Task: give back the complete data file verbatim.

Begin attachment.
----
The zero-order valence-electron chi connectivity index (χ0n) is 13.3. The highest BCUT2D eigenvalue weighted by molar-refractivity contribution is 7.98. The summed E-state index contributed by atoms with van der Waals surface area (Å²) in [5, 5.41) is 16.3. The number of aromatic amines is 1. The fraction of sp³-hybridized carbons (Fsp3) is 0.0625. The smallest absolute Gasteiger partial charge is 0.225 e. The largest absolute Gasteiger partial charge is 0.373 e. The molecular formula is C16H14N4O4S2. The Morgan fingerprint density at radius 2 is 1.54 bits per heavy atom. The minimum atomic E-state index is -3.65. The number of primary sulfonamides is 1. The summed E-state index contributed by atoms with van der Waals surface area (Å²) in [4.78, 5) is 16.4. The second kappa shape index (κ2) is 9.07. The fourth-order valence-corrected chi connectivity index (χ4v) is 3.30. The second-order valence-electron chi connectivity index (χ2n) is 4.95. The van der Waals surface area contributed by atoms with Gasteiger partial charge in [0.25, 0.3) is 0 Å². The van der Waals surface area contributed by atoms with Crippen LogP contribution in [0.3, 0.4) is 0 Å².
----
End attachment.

The zero-order valence-electron chi connectivity index (χ0n) is 13.3. The highest BCUT2D eigenvalue weighted by molar-refractivity contribution is 7.98. The summed E-state index contributed by atoms with van der Waals surface area (Å²) in [5, 5.41) is 16.3. The number of aromatic amines is 1. The fraction of sp³-hybridized carbons (Fsp3) is 0.0625. The smallest absolute Gasteiger partial charge is 0.225 e. The largest absolute Gasteiger partial charge is 0.373 e. The molecular formula is C16H14N4O4S2. The Morgan fingerprint density at radius 2 is 1.54 bits per heavy atom. The minimum atomic E-state index is -3.65. The number of primary sulfonamides is 1. The summed E-state index contributed by atoms with van der Waals surface area (Å²) in [4.78, 5) is 16.4. The second kappa shape index (κ2) is 9.07. The fourth-order valence-corrected chi connectivity index (χ4v) is 3.30. The second-order valence-electron chi connectivity index (χ2n) is 4.95. The van der Waals surface area contributed by atoms with Gasteiger partial charge in [0.25, 0.3) is 0 Å². The van der Waals surface area contributed by atoms with Crippen LogP contribution in [0.3, 0.4) is 0 Å².